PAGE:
ADHD stimulants are prescription medications designed to address the symptoms of attention-deficit/hyperactivity disorder, which typically appears in childhood and can continue to exert its effects in adulthood. Significant numbers of people abuse these medications by taking them without a prescription or using them in ways not sanctioned by a prescribing doctor. In a study published in 2014 in the journal Drug and Alcohol Dependence, a team of American researchers examined how often people who abuse a stimulant ADHD medication also have problems related to the use/misuse of at least one other type of substance.
When most people take stimulants, they experience changes in their central nervous systems that make them more susceptible to mental agitation, and may also lose some of their ability to maintain focus. However, when a person with ADHD takes a stimulant medication prescribed for this disorder, they commonly experience a paradoxical effect that manifests as a decrease in agitation levels and an improvement in focusing abilities. Active ingredients in ADHD medications sold in the U.S. include the stimulant amphetamine, a related stimulant called dextroamphetamine and a stimulant called methylphenidate, which is not derived from amphetamine. The best-known amphetamine- and dextroamphetamine-containing ADHD treatment is sold under the brand name Adderall. The best-known methylphenidate-containing treatment is sold under the name Ritalin.
Prescription stimulants are the third most commonly abused medications in the U.S., according to figures compiled by the federal Substance Abuse and Mental Health Services Administration. In the average month, roughly 0.05 percent of all American adults, teenagers and preteens misuse one of these medications. Motivations for abuse vary from person to person. Some people seek to exploit these medications purely for their drug effects, while others use them as part of an attempt to improve athletic performances. In addition, substantial numbers of young people abuse ADHD stimulants by employing them as “study drugs” to improve academic performance. However, data compiled by the National Institute on Drug Abuse strongly indicates that people who don’t have ADHD don’t experience any academic improvements when they take these medications. In fact, use of ADHD stimulants as study drugs can result in lower grades, not higher grades.
People diagnosed with attention-deficit/hyperactivity disorder typically have very low chances of developing a stimulant addiction either in childhood or in later life if they follow their doctors’ dosing instructions. However, anyone who takes a prescribed ADHD medication in ways not prescribed by their doctor significantly increases the odds of developing diagnosable problems. This same fact also holds true for individuals who take ADHD medications without a prescription.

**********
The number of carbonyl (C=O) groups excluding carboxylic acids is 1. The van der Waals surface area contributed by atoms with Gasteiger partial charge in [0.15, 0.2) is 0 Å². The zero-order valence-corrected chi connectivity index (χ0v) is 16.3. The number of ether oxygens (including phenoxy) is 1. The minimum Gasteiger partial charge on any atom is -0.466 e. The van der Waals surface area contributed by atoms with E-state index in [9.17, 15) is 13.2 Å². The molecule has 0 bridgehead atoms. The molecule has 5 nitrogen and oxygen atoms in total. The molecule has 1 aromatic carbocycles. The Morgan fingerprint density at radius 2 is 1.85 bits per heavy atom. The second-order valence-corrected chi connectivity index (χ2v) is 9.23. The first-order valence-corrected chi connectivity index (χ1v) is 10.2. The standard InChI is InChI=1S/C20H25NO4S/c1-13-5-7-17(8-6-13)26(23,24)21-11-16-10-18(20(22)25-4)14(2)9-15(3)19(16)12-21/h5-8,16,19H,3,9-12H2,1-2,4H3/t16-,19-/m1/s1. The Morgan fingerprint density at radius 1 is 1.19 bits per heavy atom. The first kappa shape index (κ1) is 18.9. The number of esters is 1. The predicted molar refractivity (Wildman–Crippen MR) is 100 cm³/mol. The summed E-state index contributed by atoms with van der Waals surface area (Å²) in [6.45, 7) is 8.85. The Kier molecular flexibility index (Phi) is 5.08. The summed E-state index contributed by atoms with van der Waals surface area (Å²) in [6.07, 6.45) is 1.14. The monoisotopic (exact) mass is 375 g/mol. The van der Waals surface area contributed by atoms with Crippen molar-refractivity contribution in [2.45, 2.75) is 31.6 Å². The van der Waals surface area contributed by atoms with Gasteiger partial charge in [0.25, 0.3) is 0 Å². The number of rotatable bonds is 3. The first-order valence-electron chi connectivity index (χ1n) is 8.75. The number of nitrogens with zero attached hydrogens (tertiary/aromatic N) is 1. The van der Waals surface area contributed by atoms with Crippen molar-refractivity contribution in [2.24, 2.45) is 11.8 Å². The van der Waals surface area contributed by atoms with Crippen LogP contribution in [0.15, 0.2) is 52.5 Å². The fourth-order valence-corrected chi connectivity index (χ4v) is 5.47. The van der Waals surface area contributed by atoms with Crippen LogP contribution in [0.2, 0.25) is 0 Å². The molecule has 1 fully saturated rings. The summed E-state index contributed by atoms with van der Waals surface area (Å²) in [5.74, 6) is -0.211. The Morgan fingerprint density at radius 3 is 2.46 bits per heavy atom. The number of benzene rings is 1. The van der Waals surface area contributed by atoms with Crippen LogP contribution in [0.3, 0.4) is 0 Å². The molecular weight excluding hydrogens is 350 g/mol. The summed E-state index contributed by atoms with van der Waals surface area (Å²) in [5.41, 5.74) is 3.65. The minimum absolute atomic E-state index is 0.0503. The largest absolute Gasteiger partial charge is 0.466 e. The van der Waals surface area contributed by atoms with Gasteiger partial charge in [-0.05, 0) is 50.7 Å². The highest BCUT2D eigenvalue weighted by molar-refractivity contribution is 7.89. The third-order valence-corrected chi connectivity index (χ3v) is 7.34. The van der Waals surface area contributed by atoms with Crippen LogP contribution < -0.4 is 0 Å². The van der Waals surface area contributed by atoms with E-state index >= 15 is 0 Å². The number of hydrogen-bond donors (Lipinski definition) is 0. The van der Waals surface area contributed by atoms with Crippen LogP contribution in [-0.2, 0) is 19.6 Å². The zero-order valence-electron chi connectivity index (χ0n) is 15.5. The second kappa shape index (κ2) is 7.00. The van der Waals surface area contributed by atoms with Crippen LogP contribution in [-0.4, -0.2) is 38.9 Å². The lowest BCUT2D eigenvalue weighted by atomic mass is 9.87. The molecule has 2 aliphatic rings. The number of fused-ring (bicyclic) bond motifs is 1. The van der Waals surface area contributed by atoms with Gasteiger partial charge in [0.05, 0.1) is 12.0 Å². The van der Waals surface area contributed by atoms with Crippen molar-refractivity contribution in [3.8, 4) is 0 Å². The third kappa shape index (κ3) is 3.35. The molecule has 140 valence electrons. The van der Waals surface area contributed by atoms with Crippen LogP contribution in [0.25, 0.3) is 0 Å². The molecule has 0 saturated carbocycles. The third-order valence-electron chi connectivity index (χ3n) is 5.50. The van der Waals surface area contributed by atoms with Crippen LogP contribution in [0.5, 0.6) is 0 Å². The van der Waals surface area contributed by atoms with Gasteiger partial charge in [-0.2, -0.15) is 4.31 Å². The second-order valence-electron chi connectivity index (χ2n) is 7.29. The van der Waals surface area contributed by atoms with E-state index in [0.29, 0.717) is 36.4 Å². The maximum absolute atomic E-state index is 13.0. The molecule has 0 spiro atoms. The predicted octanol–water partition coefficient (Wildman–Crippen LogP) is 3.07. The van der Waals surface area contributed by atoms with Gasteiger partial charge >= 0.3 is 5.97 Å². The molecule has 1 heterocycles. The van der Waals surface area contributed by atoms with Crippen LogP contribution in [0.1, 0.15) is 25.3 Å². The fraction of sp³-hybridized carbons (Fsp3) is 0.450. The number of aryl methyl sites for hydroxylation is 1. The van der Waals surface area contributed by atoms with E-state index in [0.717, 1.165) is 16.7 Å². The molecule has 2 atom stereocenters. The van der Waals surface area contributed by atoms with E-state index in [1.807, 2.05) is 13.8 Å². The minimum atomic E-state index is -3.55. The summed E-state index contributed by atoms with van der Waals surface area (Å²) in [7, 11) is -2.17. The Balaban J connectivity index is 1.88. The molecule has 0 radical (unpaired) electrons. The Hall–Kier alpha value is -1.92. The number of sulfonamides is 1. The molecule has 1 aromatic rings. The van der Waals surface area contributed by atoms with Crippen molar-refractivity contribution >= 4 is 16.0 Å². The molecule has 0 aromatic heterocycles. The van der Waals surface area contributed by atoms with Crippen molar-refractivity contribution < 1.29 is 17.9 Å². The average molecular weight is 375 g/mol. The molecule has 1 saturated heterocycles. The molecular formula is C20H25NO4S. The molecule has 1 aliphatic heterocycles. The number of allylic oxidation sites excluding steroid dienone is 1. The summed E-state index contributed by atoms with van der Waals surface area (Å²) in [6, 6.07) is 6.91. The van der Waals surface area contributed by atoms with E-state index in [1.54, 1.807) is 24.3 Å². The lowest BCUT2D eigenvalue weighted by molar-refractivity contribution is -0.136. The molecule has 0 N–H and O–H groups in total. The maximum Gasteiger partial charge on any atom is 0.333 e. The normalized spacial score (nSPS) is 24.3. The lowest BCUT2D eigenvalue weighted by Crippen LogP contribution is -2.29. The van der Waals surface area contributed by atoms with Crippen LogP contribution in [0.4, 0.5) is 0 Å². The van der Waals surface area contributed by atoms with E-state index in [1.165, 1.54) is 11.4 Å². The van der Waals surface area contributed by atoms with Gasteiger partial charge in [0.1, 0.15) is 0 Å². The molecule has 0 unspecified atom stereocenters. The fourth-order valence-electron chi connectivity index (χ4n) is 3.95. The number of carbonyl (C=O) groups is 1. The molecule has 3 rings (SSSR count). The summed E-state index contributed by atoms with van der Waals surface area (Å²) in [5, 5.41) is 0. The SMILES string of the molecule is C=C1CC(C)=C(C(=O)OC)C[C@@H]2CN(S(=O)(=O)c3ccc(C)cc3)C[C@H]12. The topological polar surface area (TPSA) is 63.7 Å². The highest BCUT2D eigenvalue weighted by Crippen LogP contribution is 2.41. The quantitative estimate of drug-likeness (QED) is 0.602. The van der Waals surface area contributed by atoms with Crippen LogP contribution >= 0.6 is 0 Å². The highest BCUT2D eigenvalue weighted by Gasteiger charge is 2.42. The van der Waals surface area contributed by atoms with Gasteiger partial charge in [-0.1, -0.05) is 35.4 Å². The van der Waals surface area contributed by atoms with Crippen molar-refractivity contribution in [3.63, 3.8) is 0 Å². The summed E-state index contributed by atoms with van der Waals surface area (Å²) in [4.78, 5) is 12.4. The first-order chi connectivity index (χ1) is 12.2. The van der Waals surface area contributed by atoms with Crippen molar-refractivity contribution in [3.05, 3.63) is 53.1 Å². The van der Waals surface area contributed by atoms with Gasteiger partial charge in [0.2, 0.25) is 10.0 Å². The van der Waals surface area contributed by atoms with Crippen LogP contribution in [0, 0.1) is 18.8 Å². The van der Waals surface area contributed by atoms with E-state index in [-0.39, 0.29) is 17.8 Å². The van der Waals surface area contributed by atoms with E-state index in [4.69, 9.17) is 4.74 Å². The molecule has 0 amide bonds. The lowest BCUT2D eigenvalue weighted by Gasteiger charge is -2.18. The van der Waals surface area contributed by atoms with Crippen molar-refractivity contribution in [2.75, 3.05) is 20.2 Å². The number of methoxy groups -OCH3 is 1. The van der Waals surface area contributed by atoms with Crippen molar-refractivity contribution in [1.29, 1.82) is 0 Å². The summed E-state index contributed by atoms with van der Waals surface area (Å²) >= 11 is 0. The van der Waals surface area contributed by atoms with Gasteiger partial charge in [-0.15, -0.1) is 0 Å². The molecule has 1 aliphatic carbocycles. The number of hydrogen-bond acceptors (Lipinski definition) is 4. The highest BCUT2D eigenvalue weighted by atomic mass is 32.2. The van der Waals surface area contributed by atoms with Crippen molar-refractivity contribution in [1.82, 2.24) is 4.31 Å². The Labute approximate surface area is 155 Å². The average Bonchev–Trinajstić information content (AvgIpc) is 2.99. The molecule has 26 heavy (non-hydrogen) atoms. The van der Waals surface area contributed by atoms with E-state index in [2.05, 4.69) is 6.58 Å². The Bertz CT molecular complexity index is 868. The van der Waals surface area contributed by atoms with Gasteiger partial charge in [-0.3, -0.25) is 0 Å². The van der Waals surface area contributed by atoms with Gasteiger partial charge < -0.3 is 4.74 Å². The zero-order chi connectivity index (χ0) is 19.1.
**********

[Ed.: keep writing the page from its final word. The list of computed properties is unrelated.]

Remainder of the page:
In the study published in Drug and Alcohol Dependence, researchers from Columbia University and several institutions affiliated with Johns Hopkins University used data gathered from multiple years of an annual federal project called the National Survey on Drug Use and Health to assess how often abusers of ADHD stimulant medications also have problems with other substances. The researchers used data from this same survey to identify the factors that make it more likely that an ADHD stimulant abuser will take part in other forms of substance use/abuse.
After reviewing the survey findings, the researchers identified four distinct patterns of problematic substance use in people who already abuse an ADHD medication. The majority of ADHD stimulant abusers (53.3 percent) have little chance of developing problems with any other substances. Another 28.8 percent have strong risks for developing problems with marijuana and/or alcohol consumption, while 13.3 percent have considerable risks for developing problems with some other prescription medication. In addition, 4.6 percent of all ADHD stimulant abusers have elevated risks for developing simultaneous problems with more than one other substance, including alcohol, marijuana and/or prescription medications.
The study’s authors concluded that the underlying factors at play vary for people in each of the four identified groups of ADHD stimulant abusers. Specific areas of difference include such things as the typical level of mental well-being and details of demographic background (age, gender, racial/ethnic heritage, etc.). Notably, those individuals at-risk for problems with two or more additional substances have the highest odds of experiencing mental health problems and requiring some sort of care for their condition. The authors note that, overall, the average ADHD stimulant abuser has fairly small chances of developing simultaneous problems with other substances.